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Why men should do Pilates: For sports performance, injury prevention and everyday life

Why men should do Pilates

It wasn’t until professional Premier League footballer and goalkeeper Joe Hart started practicing Pilates on Merrithew equipment that fan Steve Humphreys decided to give it a go.

“I thought, ‘If he’s doing it, I should too,’” Steve says. “Seeing one of my favorite players doing Pilates inspired me.”

The first few classes took a bit of getting used to. As a recreational runner and regular gym-goer, Steve wasn’t used to consciously thinking about connecting and coordinating his movements to his breath.

But with regular practice, and some private one-on-one sessions with an instructor, he noticed that his general mobility, posture and core strength had improved. “It alleviated those aches and pains that I’d felt in my lower back,” he says.

As a weightlifter, another aspect of Pilates that appealed to him was working with the equipment, especially the Reformer.

Many people unfamiliar with Pilates often don’t realize all the benefits that come with working with tension and resistance. On the Reformer and Stability Chair, Steve could adjust the spring tension to make the exercises more challenging, increasing his range of motion and developing muscular control in both concentric and eccentric phases.

He found all of this had positive effects on his other athletic pursuits. “Pilates is now the foundation of everything I do,” he says. “It enables me to have more balance, stability, strength and flexibility in all my other activities.”

For running, Pilates improved his hip and knee alignment and engaged weak stabilizer muscles, relieving pressure around his joints.

See also How STOTT PILATES® helps runners

For his gym workouts, Pilates helped him build core and leg strength, and stabilize his shoulder girdle, improving his form for lifting heavy weights.

See also Build leg strength and stability

While Steve is still one of only a few guys in his Pilates classes, he thinks that is changing.

“Once guys realize the benefits of doing Pilates and they find out about all the athletes, Olympians and sports teams that are incorporating it into their training regimen to build strength and prevent injury, they’ll be on board,” he says.

In Steve’s experience, he also thinks Pilates could benefit men of all ages.

Young men: “Pilates gives you more control over your body and helps prevent injury, which will give you an edge in your sports performance.”

Middle-aged men: “If you’re sitting at a desk most of the day, it will help you de-stress, improve your posture and spine health, and build a stronger core.”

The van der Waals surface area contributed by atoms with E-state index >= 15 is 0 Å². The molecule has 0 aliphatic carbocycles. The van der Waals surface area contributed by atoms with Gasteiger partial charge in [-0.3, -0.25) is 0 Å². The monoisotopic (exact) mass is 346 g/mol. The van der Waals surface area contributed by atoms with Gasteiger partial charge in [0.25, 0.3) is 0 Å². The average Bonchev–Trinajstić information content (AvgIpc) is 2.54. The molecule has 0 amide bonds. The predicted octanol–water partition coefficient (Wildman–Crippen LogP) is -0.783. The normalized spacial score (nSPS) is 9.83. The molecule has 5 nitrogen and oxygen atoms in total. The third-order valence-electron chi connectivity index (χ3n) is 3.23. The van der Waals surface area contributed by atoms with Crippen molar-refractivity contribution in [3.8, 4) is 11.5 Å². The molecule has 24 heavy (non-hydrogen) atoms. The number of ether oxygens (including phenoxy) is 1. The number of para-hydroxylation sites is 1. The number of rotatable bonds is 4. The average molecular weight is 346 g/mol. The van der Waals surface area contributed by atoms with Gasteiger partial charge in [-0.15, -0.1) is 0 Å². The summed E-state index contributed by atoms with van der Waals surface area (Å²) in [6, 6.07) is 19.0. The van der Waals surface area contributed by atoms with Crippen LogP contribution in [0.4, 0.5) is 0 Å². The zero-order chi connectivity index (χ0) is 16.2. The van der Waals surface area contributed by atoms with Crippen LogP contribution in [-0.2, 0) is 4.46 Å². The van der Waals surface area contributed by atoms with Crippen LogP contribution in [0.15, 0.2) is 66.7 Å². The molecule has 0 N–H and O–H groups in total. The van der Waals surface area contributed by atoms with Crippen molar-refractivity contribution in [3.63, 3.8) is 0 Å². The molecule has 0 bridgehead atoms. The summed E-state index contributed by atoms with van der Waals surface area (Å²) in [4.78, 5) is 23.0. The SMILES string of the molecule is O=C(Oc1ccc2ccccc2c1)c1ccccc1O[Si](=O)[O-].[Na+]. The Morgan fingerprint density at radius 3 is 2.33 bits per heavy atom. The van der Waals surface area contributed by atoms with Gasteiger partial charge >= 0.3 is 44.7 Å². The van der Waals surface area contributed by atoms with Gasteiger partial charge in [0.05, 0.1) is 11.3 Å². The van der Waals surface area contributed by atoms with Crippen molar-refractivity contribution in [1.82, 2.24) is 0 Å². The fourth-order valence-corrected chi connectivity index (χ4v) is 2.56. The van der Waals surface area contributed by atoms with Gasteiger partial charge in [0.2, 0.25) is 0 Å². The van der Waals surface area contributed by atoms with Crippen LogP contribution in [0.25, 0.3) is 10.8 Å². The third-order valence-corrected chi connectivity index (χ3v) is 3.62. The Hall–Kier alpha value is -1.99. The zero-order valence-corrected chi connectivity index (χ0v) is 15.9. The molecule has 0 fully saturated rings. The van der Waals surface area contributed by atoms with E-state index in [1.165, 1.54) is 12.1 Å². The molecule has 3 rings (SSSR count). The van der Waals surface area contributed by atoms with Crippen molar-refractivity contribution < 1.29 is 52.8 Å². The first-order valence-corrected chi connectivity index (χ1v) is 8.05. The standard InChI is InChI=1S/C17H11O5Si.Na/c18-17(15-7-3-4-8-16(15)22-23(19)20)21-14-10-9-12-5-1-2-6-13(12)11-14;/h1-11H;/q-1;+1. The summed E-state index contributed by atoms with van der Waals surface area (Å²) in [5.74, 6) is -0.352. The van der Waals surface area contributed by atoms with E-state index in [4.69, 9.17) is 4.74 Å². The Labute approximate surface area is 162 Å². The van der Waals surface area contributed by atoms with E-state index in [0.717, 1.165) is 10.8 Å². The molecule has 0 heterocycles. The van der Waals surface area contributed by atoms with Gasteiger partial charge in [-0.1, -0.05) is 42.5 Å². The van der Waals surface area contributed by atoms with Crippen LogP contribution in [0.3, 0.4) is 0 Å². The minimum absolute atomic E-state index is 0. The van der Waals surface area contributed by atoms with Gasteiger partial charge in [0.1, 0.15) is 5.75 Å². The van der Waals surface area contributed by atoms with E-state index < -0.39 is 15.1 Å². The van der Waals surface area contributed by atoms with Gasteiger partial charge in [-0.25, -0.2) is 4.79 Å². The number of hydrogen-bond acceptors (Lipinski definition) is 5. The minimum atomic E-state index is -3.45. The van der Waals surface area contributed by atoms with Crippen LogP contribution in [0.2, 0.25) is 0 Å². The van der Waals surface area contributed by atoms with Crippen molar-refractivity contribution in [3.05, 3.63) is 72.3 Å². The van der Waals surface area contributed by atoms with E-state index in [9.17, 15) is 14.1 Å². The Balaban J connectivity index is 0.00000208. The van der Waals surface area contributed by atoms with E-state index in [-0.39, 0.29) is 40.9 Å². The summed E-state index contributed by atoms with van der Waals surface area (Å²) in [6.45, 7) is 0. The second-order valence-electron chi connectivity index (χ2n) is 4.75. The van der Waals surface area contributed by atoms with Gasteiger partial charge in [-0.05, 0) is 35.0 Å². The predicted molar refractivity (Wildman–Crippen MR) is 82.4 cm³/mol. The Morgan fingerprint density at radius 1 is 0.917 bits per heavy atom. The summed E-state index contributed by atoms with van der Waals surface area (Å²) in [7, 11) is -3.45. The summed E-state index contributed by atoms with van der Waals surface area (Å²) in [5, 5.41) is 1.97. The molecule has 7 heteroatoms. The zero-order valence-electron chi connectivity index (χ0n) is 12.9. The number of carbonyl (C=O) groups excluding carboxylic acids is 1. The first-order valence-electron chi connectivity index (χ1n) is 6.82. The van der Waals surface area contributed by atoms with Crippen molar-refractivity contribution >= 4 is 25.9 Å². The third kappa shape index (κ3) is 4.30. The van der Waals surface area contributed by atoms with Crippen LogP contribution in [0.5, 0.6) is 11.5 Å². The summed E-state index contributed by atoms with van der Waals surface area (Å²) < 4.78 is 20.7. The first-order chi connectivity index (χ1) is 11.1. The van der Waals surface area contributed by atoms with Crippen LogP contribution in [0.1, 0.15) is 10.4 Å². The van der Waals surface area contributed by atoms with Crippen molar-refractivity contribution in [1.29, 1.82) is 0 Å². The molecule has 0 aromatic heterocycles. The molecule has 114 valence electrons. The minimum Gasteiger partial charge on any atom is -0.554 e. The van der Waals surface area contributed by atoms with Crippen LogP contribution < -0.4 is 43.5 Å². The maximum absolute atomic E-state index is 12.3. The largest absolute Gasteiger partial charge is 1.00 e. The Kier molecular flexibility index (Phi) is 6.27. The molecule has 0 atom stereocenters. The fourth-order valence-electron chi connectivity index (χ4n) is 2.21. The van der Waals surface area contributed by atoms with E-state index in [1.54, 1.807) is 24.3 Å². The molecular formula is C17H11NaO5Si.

Senior men: “Pilates is also great for mobility, functional movement and rehabilitation. It will help increase your range of motion and the repertoire can be customized for your specific needs. It really is an exercise you can do for life.”

We asked the experts

Why should men add STOTT PILATES® to their training regimen?

Colleen Naus, owner of Merrithew Host Training Center, pillarPERFORMANCE

“Everyone learns the basics when they start with an Essential level class, so men shouldn’t be intimidated about joining a Pilates class. Yes, it is a learning curve, but once they get into the work, they’re typically always strong enough to do more Advanced level repertoire. However, what I’ve found across the board is that they tend to have no concept of their shoulder girdle stability— that’s usually one of the biggest issues. They also sometimes have poor core connection, such as not being aware of how to engage the transversus abdominis to move the legs.

“I’ve learned that if I can get a man’s shoulder girdle stable, it can completely change his life.

“I have one male client who has been with me for about 16 years. He is a high-level professional who often needs to be in pictures with clients. Initially his chest and latissimus dorsi were so tight and locked up that he couldn’t hold his hands behind his back in pictures, so he held his hands in front of him. This really bothered him. Even though he was strong enough to do advanced work, he didn’t have the mobility or stability of his shoulder girdle to allow for the proper movements. It all goes back to the basics: if you don’t have efficient mobility, you can’t find stability, and therefore you cannot support load. So we had to back up and create mobility in the shoulder girdle before working on stability and strength to move forward. Today you will find him in all of his pictures with his hands clasped behind his back, chest open and proud!”

What’s the best way to get started?

While DVDs and videos can give you a taste of what Pilates has to offer, it’s best if you find a studio with STOTT PILATES Certified Instructors and sign up for an orientation or introductory session.

Your instructor will introduce you to the method’s foundations and get you acquainted with the props and equipment. They’ll also lead you through a complete workout to assess your physical health, postural alignment and mind-body awareness so they can make recommendations as to what types of classes and services will suit you best.

Find an instructor who lives near you!

Related posts

Agile Body, Agile Mind: Building a Workout for Strength and Speed
Right in the Knees: Exercises to Build Strength and Stability
Ask the Expert: Why is spring tension on a Pilates Reformer treated differently than conventional weight training?